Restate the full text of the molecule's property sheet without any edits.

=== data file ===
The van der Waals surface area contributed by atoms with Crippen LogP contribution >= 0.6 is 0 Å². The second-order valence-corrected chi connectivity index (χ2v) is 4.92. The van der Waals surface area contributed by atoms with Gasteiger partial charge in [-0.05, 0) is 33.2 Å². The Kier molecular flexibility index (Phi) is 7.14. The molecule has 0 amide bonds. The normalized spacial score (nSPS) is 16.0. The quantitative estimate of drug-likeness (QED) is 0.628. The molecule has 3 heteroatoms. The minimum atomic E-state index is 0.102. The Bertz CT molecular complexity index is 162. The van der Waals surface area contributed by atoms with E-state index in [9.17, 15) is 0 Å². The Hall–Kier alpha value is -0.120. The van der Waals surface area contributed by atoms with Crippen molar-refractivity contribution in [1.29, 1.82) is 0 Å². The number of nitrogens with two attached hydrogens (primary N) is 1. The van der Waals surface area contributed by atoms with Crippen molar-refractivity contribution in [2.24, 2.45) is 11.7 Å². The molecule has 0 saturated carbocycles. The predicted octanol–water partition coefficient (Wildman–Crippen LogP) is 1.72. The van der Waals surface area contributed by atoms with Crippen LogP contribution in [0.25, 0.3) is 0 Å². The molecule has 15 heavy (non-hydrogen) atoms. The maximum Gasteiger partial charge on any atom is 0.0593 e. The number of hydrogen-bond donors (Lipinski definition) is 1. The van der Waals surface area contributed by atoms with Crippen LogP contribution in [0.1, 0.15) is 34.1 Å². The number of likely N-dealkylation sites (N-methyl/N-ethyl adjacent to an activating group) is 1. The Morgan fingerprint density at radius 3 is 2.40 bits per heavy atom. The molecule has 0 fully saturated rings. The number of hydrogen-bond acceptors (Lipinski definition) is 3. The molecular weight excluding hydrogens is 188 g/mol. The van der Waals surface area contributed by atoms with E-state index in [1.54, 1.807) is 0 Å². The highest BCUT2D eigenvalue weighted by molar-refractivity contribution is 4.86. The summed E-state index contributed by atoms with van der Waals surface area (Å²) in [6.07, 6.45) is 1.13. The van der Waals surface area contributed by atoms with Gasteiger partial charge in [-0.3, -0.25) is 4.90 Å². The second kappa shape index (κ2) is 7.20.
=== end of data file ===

The van der Waals surface area contributed by atoms with Crippen LogP contribution >= 0.6 is 0 Å². The second-order valence-corrected chi connectivity index (χ2v) is 4.92. The van der Waals surface area contributed by atoms with Gasteiger partial charge in [-0.05, 0) is 33.2 Å². The Kier molecular flexibility index (Phi) is 7.14. The molecule has 0 amide bonds. The normalized spacial score (nSPS) is 16.0. The quantitative estimate of drug-likeness (QED) is 0.628. The molecule has 3 heteroatoms. The minimum atomic E-state index is 0.102. The Bertz CT molecular complexity index is 162. The van der Waals surface area contributed by atoms with E-state index in [9.17, 15) is 0 Å². The Hall–Kier alpha value is -0.120. The van der Waals surface area contributed by atoms with Crippen molar-refractivity contribution in [1.29, 1.82) is 0 Å². The number of nitrogens with two attached hydrogens (primary N) is 1. The van der Waals surface area contributed by atoms with Crippen molar-refractivity contribution in [2.24, 2.45) is 11.7 Å². The molecule has 0 saturated carbocycles. The predicted octanol–water partition coefficient (Wildman–Crippen LogP) is 1.72. The van der Waals surface area contributed by atoms with Crippen LogP contribution in [0.25, 0.3) is 0 Å². The molecule has 15 heavy (non-hydrogen) atoms. The maximum Gasteiger partial charge on any atom is 0.0593 e. The number of hydrogen-bond donors (Lipinski definition) is 1. The van der Waals surface area contributed by atoms with Crippen LogP contribution in [0.1, 0.15) is 34.1 Å². The number of likely N-dealkylation sites (N-methyl/N-ethyl adjacent to an activating group) is 1. The Morgan fingerprint density at radius 3 is 2.40 bits per heavy atom. The molecule has 0 fully saturated rings. The number of hydrogen-bond acceptors (Lipinski definition) is 3. The molecular weight excluding hydrogens is 188 g/mol. The van der Waals surface area contributed by atoms with E-state index in [1.54, 1.807) is 0 Å². The highest BCUT2D eigenvalue weighted by molar-refractivity contribution is 4.86. The summed E-state index contributed by atoms with van der Waals surface area (Å²) in [6.07, 6.45) is 1.13. The van der Waals surface area contributed by atoms with Gasteiger partial charge in [-0.3, -0.25) is 4.90 Å². The second kappa shape index (κ2) is 7.20.